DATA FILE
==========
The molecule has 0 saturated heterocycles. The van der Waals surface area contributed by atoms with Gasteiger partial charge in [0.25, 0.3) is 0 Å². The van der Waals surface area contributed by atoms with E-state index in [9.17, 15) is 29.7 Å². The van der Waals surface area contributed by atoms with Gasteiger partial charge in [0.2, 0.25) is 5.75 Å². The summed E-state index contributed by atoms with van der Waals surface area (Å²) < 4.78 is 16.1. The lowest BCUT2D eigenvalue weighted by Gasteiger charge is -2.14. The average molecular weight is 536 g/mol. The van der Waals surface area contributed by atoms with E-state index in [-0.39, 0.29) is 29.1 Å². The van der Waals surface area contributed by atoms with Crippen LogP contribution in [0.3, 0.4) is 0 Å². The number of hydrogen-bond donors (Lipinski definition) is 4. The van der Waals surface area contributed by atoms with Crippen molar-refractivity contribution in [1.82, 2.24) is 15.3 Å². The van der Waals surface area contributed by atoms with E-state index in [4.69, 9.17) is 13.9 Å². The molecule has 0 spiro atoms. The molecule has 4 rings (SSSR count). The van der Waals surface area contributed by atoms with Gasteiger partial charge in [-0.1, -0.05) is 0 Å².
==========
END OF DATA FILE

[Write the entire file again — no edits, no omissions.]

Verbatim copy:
The molecule has 0 saturated heterocycles. The van der Waals surface area contributed by atoms with Gasteiger partial charge in [0.25, 0.3) is 0 Å². The van der Waals surface area contributed by atoms with E-state index in [9.17, 15) is 29.7 Å². The van der Waals surface area contributed by atoms with Gasteiger partial charge in [0.2, 0.25) is 5.75 Å². The summed E-state index contributed by atoms with van der Waals surface area (Å²) < 4.78 is 16.1. The lowest BCUT2D eigenvalue weighted by Gasteiger charge is -2.14. The average molecular weight is 536 g/mol. The van der Waals surface area contributed by atoms with E-state index in [-0.39, 0.29) is 29.1 Å². The van der Waals surface area contributed by atoms with Crippen LogP contribution in [0.3, 0.4) is 0 Å². The number of hydrogen-bond donors (Lipinski definition) is 4. The van der Waals surface area contributed by atoms with Crippen molar-refractivity contribution in [1.82, 2.24) is 15.3 Å². The van der Waals surface area contributed by atoms with E-state index in [4.69, 9.17) is 13.9 Å². The molecule has 0 spiro atoms. The molecule has 4 rings (SSSR count). The van der Waals surface area contributed by atoms with Gasteiger partial charge in [-0.1, -0.05) is 0 Å².